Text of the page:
Unfortunately, we probably won’t see the Fiesta with ECOnetic Technology stateside anytime soon. It would take the car out of the affordable range if it were shipped to the US from Europe and Ford doesn’t want to spend the money to upgrade their factory in Mexico to build diesel vehicles. But if it helps Ford reconsider their decision and leads them to build the Fiesta with ECO Tech for the US market, I’d like to apologize for making fun of the Fiesta since the early 80’s. It was just too easy but I was wrong.

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I Want The Toyota Prius C

Toyota Prius C (City) CenterfoldFor friend* and family, I promise that if I do purchase the Toyota Prius C, I will not think I’m better than you by choosing to only hang out with other hybrid drivers. They probably don’t want me around much either.

The new Toyota Prius C could be the hybrid that people have been waiting for and it’s set to be released in spring 2012. Like the standard Prius, the Prius C still seats 5 passengers but has a lower MSRP of just under $19k. It’s designed for start-stop city driving and that’s why its EPA fuel economy rating for city driving, 53 MPG, exceeds what you’d receive on the highway (46 MPG). Combined, the Prius C will get 50 MPG powered by a smaller version of Toyota’s Hybrid Synergy Drive (HSD) that produces 99 hp versus the standard model’s 134 hp. You probably wouldn’t tow a boat with either model so bring on the small.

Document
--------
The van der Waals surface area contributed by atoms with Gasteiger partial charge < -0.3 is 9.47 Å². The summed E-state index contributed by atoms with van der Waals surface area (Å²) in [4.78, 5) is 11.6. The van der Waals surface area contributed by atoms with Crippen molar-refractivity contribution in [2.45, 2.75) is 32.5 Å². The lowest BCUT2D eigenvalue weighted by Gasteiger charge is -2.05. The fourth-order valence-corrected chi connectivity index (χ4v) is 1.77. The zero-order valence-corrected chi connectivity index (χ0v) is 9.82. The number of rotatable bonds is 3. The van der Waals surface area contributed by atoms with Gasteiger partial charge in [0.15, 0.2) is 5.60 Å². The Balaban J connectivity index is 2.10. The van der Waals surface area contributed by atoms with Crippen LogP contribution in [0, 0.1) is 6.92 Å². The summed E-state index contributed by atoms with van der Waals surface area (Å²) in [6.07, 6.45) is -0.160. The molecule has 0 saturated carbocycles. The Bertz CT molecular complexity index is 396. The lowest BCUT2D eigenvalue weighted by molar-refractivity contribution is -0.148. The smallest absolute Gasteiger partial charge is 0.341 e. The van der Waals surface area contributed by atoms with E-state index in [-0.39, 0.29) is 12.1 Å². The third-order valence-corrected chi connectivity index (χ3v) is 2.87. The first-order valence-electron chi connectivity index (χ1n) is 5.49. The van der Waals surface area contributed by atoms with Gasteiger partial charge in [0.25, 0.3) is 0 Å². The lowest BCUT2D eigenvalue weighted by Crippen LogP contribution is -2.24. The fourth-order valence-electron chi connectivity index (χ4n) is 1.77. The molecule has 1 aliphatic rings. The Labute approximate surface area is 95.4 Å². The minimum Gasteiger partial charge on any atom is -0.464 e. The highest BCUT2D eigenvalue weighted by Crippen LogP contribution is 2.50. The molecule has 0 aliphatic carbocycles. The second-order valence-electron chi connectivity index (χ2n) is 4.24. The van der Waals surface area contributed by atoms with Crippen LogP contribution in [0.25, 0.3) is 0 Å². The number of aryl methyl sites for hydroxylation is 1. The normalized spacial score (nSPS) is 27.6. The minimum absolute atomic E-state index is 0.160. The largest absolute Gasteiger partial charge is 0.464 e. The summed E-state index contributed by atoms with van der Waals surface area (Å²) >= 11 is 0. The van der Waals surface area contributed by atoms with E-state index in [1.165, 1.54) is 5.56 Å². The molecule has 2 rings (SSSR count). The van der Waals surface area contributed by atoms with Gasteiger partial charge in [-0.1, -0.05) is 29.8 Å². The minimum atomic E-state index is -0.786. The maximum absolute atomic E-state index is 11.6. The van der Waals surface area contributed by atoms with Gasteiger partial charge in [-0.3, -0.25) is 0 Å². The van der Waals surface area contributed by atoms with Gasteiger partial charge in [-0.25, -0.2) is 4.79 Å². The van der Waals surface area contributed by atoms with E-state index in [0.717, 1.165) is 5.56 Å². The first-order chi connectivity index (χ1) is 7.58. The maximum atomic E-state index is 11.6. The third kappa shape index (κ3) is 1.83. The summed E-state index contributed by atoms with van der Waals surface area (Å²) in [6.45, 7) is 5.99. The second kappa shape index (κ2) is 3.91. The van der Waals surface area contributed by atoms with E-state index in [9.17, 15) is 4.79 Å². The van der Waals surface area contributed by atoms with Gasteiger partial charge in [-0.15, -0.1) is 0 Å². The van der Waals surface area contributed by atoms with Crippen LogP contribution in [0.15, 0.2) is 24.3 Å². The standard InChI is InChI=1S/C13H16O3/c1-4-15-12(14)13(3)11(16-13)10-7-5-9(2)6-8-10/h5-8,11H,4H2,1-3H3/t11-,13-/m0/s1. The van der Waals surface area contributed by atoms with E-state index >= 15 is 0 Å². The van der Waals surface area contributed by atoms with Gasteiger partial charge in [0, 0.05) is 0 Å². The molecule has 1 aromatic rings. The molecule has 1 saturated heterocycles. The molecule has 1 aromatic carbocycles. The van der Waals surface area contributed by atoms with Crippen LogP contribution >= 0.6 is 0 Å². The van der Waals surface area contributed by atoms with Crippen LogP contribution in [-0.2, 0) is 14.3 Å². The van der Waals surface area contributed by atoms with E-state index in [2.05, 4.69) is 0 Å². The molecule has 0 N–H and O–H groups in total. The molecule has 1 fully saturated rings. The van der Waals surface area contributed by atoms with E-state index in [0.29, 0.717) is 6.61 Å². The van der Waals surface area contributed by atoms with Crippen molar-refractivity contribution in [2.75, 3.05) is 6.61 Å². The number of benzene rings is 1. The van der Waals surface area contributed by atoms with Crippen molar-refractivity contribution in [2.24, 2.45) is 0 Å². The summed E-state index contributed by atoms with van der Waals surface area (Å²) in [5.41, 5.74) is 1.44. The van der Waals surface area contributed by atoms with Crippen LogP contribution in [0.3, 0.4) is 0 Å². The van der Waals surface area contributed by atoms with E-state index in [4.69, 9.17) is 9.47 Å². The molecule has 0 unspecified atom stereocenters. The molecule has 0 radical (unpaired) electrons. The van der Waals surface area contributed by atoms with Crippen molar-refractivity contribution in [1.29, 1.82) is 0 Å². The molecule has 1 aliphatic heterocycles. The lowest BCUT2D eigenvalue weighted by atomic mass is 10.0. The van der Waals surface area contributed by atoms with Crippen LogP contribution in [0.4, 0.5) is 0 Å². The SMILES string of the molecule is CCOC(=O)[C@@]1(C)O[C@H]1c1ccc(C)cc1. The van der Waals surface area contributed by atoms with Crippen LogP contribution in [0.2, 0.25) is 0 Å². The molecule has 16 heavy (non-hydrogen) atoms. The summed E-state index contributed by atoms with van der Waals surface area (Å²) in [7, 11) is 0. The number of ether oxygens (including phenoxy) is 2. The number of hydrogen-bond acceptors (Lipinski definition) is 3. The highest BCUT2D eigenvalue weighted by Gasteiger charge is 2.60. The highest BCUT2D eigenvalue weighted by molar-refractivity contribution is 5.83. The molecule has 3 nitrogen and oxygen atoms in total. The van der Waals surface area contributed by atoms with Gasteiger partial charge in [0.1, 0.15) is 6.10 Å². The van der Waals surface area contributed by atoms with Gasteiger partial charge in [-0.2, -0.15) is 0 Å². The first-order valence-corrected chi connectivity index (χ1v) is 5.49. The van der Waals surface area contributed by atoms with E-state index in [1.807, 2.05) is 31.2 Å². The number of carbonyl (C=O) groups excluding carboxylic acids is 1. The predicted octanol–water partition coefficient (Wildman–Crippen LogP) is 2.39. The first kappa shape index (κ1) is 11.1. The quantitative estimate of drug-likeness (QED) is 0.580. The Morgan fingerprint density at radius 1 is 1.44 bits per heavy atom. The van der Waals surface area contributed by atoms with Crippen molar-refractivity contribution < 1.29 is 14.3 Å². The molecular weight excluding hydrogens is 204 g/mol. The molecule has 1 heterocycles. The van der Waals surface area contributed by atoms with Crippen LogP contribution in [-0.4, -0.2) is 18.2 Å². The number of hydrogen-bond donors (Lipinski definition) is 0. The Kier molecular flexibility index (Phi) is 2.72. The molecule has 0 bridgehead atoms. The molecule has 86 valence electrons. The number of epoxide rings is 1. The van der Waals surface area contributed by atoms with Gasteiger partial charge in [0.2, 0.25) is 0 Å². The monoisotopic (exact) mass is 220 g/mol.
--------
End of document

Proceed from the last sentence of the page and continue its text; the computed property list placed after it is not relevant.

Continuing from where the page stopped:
The combination of price, fuel efficiency and the fact that Toyota’s hybrid engines are now a mature technology make the Prius C a car to seriously consider if you’re in the market for a new vehicle. [Treehugger and LATimes.com]

*Friend is intentionally singular.

[youtube width=”425″ height=”239″]http://www.youtube.com/watch?v=v5D2qMEC0oU[/youtube]

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The US Is Getting Fatter And So Are Our Cars

SUV or Smart Car - Who'd You Rather?Since 1980, the innovations implemented in cars should’ve increased our fuel efficiency by 60%. So why did it actually only go up 15%? A study by MIT economist Christopher Knittel pinpointed the problem and it’s simple – we countered the gains in fuel efficiency by increasing the size and horsepower of our vehicles at an even higher rate. Mr. Knittel’s research paper, “Automobiles on Steroids” (PDF), outlines the results of his study.

According to the study, adjusted for inflation, gas prices fell by 30% between 1980 and 2004. During this period, sales of light trucks/SUV’s increased from 20% of all vehicles purchased to 51%. Manufacturers were building larger cars to meet the demand.